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Reviews » DVD Video Reviews » Habit
Habit
Wellspring
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Review by G. Noel Gross | posted October 29, 2000 | E-mail the Author
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CineSchlock-O-Rama

Lauded indie filmmaker Larry Fessenden hacked 40 minutes out of his anti-genre vampire picture, Habit (1997, 112 minutes), but he shoulda kept right on cutting. The flick's STILL tedious and labored. But ya gotta respect his intention to inject the horror elements and obvious metaphor of vampirism into the gritty reality of New York City street life. If only it worked. Instead the film comes off more as a transparent aping of Taxi Driver, with a big ol' dallop of the Jim Carrey/Lauren Hutton blood-sucker sex comedy, Once Bitten. Only Habit isn't funny, or even good.

The movie: Sam (played by the writer/director) is a wild-haired, gap-toothed drip who, at all times, looks like he just got turned away from the methadone clinic. His girlfriend has left him, having finally realized he'll never love her more than hooch. During a friend's Halloween party, Sam is approached by the sultry Anna (Meredith Snaider), which begins a series of tawdry nocturnal encounters. She proves her manual dexterity in Battery Park. There's a post-car accident quickie in an emergency room storage closet. Even roof-top howling at the moon, or something like that. During each of these diddling sessions, Anna kinks up by biting Sam's pasty-white flesh and sucking his blood. Only he doesn't find anything odd about this, even when he keeps waking up in strange places with his pants around his ankles. All sounds pretty interesting, right? Well what's danged boring is all the protracted scenes with Sam drinking, wondering why Anna keeps disappearing, trying to hook up with his ex again, and being lectured by his friends about he looks just awful (as if he were even remotely healthy BEFORE meeting the vampiress).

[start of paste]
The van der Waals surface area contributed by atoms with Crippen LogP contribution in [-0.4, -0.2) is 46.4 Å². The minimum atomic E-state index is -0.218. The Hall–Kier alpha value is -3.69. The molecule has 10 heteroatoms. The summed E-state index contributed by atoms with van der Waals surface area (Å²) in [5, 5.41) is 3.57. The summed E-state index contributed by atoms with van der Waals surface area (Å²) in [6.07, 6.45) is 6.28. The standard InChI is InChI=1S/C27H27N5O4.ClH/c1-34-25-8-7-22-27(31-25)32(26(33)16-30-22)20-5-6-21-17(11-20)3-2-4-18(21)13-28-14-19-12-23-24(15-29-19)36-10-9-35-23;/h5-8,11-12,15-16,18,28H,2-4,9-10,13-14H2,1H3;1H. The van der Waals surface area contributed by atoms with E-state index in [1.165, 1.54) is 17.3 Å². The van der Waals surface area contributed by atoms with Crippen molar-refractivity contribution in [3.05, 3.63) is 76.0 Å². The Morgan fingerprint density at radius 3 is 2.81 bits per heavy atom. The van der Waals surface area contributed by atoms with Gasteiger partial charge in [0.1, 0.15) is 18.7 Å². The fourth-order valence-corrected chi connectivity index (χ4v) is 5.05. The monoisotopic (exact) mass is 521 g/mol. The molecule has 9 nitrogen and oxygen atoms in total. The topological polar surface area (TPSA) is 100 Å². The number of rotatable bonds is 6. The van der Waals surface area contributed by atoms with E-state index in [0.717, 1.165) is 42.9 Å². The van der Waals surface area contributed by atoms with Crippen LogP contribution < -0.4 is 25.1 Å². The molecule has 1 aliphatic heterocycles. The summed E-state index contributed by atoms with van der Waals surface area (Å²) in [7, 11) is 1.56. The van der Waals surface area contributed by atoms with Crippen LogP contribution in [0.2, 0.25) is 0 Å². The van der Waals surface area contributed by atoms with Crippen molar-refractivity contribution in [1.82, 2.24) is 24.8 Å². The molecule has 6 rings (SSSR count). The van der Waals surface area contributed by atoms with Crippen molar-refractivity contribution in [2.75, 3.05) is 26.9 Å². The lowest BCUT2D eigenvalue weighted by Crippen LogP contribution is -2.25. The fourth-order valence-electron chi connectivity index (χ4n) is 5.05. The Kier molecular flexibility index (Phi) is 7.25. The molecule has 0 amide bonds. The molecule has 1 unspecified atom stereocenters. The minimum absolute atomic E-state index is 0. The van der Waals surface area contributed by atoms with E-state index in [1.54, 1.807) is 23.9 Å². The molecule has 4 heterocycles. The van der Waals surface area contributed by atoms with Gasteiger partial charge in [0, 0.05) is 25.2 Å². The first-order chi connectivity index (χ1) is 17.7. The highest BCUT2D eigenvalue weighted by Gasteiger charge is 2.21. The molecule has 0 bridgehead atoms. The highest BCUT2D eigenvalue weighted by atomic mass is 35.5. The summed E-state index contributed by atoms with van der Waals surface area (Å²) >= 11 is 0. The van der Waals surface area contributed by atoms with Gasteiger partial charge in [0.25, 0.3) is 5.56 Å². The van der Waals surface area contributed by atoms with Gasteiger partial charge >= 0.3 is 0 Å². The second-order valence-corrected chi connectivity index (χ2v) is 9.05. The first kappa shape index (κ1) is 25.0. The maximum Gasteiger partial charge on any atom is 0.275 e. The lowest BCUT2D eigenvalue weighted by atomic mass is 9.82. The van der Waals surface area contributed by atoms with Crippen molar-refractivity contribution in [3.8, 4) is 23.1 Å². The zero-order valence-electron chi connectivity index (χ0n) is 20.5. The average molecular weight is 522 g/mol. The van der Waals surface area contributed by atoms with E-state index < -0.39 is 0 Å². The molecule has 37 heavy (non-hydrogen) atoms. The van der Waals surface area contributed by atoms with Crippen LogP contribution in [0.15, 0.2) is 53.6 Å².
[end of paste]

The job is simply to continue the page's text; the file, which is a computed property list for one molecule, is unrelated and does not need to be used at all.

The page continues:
Notables: Six breasts. Two corpses. Puking. Multiple diddling. Plate licking. Neck munching. One mutilated cat. Bath-tub petting party. Towel-rod as stake. Carnies. Gratuitous urination.

Quotables: Sam on his boozing, "Actually, I'm committing suicide on the installment plan." Fessenden's groaner of a sermon as delivered by Sam's buddy Nick, "Vampirism is EVERYWHERE. It is hiding in our hearts, Sam. It is at the bottom of a bottle, or a needle in the arm. It is 500 channels of insipid cultural drivel. The advertising and gluttony. Draining us of our ability to think. It is the insidious ... bargains we make EVERYDAY. The little compromises that eat at our souls. But believe me, it's not to be found embodied in Anna. She's not that deep."

Time codes: "I'm Batman!" (9:18). Love at first bite (26:20). Lesbian tongue rasslin' (1:14:00). Sam stocks up on protection (1:38:28).

Audio/Video: Speckled fullframe transfer. The screen is filled with tiny dots, although while watching the film, they're easily ignored -- and may even add to the gritty feel of the flick. Presented in Dolby Digital 2.0 that serves the copious amounts of bar-band music fairly well.

Extras: About 20 minutes of "Making of" footage nauseatingly narrated by the filmmaker. It's grossly over-written, stilted and pompous -- which might actually be hilarious, if folks don't buy into Larry's ego-stroking. Music video for "Save You From Yourself" by Just Desserts (Fessenden plays sax). Cast bios. Theatrical trailer. Animated menus with audio.

Final thought: Interesting concept. But despite the blood-letting and sleaze, this arduous story is strictly for art-house masochists. Rent it.

Check out CineSchlock-O-Rama
for additional reviews and bonus features.

G. Noel Gross is a Dallas graphic designer and avowed Drive-In Mutant who specializes in scribbling B-movie reviews. Noel is inspired by Joe Bob Briggs and his gospel of blood, breasts and beasts.

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